Definition: A sinking fund is an account that is used to deposit and save money to repay a debt or replace a wasting asset in the future. In other words, it’s like a savings account that you deposit money in regularly and can only be used for a set purpose.
What Does Sinking Fund Mean?
What is the definition of sinking fund? Private and public corporations often use these funds for bonds . For example, a company might deposit money regularly in the fund to buy back bonds each quarter before they mature. This helps build investor confidence that the company will not default on their obligations.
They can also be used in reference to capital expenditures and renewals by saving funds for larger fixed asset purchases in the future.
Firms establish a sinking fund to ease the process of retiring debt or prevent defaulting on debts. It can serve several purposes but the main purpose is to lower the outstanding principal before it becomes due. Creditors regard these funds in a favorable light, because firms that use the fund reduce the risk of default when the principal is due; so basically, it reduces credit risk.
A distinguishing aspect of a fund is the payment structure. The payments into it are set in a way that that it amortizes the forecasted or expected expenditure.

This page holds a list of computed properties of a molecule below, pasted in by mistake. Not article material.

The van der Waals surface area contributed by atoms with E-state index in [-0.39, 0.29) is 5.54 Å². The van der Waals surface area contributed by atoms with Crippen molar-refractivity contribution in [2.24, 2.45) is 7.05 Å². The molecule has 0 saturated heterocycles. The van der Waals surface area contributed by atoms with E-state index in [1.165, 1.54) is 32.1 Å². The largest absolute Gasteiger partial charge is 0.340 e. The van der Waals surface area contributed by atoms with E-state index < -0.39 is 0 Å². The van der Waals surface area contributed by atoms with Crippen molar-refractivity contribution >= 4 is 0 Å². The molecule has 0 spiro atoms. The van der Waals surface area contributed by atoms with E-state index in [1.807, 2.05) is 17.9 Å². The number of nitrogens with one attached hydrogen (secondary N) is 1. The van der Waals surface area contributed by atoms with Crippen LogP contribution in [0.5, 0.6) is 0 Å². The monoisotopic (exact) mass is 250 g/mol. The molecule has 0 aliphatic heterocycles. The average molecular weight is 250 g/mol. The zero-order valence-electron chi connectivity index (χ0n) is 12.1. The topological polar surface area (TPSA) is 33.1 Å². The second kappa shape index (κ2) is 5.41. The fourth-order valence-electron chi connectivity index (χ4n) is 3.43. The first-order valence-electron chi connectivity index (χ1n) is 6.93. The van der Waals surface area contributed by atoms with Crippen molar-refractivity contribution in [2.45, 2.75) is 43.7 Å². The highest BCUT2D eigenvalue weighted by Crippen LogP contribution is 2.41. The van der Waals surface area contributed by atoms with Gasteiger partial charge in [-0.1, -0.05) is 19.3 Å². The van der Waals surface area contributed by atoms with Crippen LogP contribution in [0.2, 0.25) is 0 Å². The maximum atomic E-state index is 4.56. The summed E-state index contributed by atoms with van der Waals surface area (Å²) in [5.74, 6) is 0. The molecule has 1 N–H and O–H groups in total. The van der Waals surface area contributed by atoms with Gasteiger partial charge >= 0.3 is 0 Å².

Let’s look at an example.
Lori’s Lamps issues $100,000 of bond to start a new store. Since the issuance, Lori created a fund by regularly depositing $1,000 in it to pay off the principal.
Now, Lori plans to repurchase 50 percent of its $100,000 outstanding bonds in the open market this year to lower the principal balance it will owe at maturity. Since interest rates increase and decrease over time, the price of the bonds might increase or decrease. Obviously, Lori doesn’t want to purchase the bonds for more than their face value, so she included a sinking fund provision in the original issuance.
This means that Lori can either purchase the bonds back at random for the market price or the face value, whichever is lower. Thus, Lori randomly chooses bonds to repurchase based on their serial numbers. While purchasing these bonds will lower the outstanding principal, there can be limitations on the amount or percent of bond issues that can be repurchased per the fund provisions.
After Lori recalls the bonds, she will have effectively lowered the outstanding principal to $50,000. Thus, she spread the principal payments over a period of time to dampen the effects of a large principal payment on the maturity date.
Define Sinking Funds: Sinking fund means a way for a company to pay off a portion of its bond issuance before it reaches maturity by saving money in a separate account and purchasing back bond incrementally before they mature.